Fabric Salad

Green goodness for quilters and sewists

Archive of ‘Scrap happiness’ category

Totally tatty

So, what’s in a name? When it comes to fabric that’s new to me, I usually refer to it as “upcycled” or “thrifted.” So, does that sound better than “used” or “second-hand”? Words do have power–dealerships no longer refer to not-new cars as “used”: Now they’re “pre-owned.” We don’t covet “old” clothes, but vintage? That’s another story.

Funny, when we bought our Victorian home, no-one referred to it as “pre-owned.”

Now that I’ve read about HappyTat, a British collective whose aim is to refurbish furniture and sell it to benefit local charities, I’m adding “tatty” to my list of adjectives. Seems the Brits like to throw this term around when we ‘Mericans might use “trashy” or “worn out.” Like “dodgy” and “telly,” the word “tatty” just seems so much more charming.

I’m looking at the “tatty” linens in my stash and considering a project like this originally from BLHDN.com. Wouldn’t this be oh-so-refreshing to hang once the holiday trimmings come down?

bunting from BHLDN.com

A whole shirt-load

My stash of dress shirts and blouses is dangerously close to critical mass. I thrifted them for a make-and-take project that upcycled the cuffs into luggage tags…Thrifted shirts

So, now what to do with the leftover shirt-age? Considering a quilt, I’ve started poking around for inspiration…

Love this trick of turning the stripes to form pieced squares, adding the solid center is brilliant. Go to Flekka Journal to see the finished stripey quilt.

This shirting quilt, from the blog Carpe Lanam, uses varying sizes of squares, making it a stand-out.

Carpelanam.blogspot.com

Pairing stripes with polka dots? Yes, ma’am. Not having to cut and piece triangles would be a bonus, too. And this quilt is just adorable.

quilt from inspiration.au.com

Spots and Stripes quilt

Whatever my shirts become in their next life, it’s clear I need to add a few solid colors to this collection. Meet me at the thrift shop?

 

It’s a Wrap

According to Earth 911, wrapping paper and shopping bags alone account for about 4 million tons of trash annually in the U.S. Ummmm, what does this have to do with quilting and sewing, you ask? Well, green gal, just think how you could help the earth by using fabric (new or upcycled) for some of your gift wrapping this year.

Stash-busting, unexpected and stylish even, wrapping with fabric can be easy, too. Look for tips at Sustainable Baby Steps or, if you’re up for a bit of sewing, follow this easy fabric gift bag tutorial at The Happy Housewife. Can’t quite break the gift wrap or bag habit? You can at least substitute fabric scraps for the predictable curly ribbon. Charissa at The Gifted Blog shows you how. If you need longer ribbon, Charissa suggests, just tie two pieces together. Brilliant!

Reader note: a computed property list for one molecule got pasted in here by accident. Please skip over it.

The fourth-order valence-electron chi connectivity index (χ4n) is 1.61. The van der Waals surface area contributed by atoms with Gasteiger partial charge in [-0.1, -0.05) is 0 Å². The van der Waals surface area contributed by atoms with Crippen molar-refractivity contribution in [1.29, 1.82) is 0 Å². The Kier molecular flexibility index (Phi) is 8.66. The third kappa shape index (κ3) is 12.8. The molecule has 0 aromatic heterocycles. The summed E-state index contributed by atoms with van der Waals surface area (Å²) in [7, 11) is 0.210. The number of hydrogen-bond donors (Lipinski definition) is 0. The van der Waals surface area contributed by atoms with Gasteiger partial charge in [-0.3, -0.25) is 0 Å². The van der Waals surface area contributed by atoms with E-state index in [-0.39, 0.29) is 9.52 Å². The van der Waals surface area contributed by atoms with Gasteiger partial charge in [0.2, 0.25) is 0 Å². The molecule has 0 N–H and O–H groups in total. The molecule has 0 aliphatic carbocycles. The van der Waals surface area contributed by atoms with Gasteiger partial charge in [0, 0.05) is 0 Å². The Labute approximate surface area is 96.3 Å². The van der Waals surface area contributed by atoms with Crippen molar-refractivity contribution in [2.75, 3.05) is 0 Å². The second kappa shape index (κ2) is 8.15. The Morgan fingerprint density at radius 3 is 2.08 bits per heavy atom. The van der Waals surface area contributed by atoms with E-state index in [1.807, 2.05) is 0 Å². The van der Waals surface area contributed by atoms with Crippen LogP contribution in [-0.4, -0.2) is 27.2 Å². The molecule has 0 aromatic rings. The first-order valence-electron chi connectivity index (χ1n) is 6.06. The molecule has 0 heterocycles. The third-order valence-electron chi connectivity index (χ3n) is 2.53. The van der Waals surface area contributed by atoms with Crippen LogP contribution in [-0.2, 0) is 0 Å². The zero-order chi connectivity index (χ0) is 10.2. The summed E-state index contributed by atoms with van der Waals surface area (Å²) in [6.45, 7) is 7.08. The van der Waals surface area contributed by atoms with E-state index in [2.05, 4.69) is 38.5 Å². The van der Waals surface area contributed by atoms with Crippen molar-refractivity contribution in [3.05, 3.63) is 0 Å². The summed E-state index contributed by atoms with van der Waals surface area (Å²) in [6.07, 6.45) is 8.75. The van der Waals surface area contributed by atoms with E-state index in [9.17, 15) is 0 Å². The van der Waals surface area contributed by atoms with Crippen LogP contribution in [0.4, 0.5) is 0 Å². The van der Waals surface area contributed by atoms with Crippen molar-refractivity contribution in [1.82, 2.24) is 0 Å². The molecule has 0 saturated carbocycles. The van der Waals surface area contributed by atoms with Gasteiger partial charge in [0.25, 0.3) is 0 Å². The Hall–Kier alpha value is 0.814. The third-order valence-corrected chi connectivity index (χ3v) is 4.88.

So ditch the snowman paper and reach for fabric instead. Wouldn’t you be stoked if someone handed you this gift bag? Fabric Scrap Ribbon

Wipe out scraps

So do you make gifts for the holidays or no? Sometimes it’s a tough call–you know how much work a project calls for and you wonder if the recipient will even like the finished product.  And with so many other obligations clamoring for your time right now, it often feels more efficient to just run to the store or order something online. This year, like most, I’ll make a few gifts and shop for others. As I shop, though, I’m giving priority to items that are handmade.

If you have a little one on your list this year, this brilliant use of fabric scraps would be a perfect gift. Quiet, green and fun for baby, this wipe container re-make by Kim Bond of A Spotted Pony is simply brilliant.

Wipe Container Toy

A sort story

Craft Buds photo

Once upon a time, I had two large plastic bins filled to overflowing with scraps of fabric. I just couldn’t get rid of any of the little pretties. Clearly, I heart scraps.

Back to those overflowing bins: One day, I realized that the bins would fit under my guest bed, so now I can have all my scraps, but I don’t have to look at them every day. And I lived happily ever after. The end.

Bet you thought I was going to tell you how I carefully sorted through my scraps, organizing them by color. I did do that once, a long, long time ago…at least I think I did.

Take heart! Unruly scraps can be herded into sweet little piles. Take some tips from Lindsay Conner at Craft Buds. She’ll walk you through the process and get you fired up to turn those leftovers into a feast.

 

 

Use ’em up!

For our first family pet, naming rights went to my daughter. After trying out several options (Butterscotch and Nemo), she settled on “Squiggles.” It is pretty perfect for our sweet orange boy.

But, if another cat falls into our lap (being very careful of what I wish for), I’d name him or her “Scraps.” That’s how much I love my scraps. I save every bit of fabric. I save long bits of thread. I almost started saving empty plastic thread spools the other day.

So is my inability to toss any fabric scrap larger than a postage stamp thrift or the first sign of a deep disorder? Debatable, but in the “Yea for thriftiness!”  column, I’d place this runner I made from bits and pieces I had in my scrap bin.

scrappy runner

 

Add to the scrap happiness this project from Sandi Henderson’s book, Sewing Bits and Pieces. The instructions for this adorable pinwheel project are on her web site. Sandi blogs about sewing, crafts and the stuff of life.

Sandi Henderson pinwheel project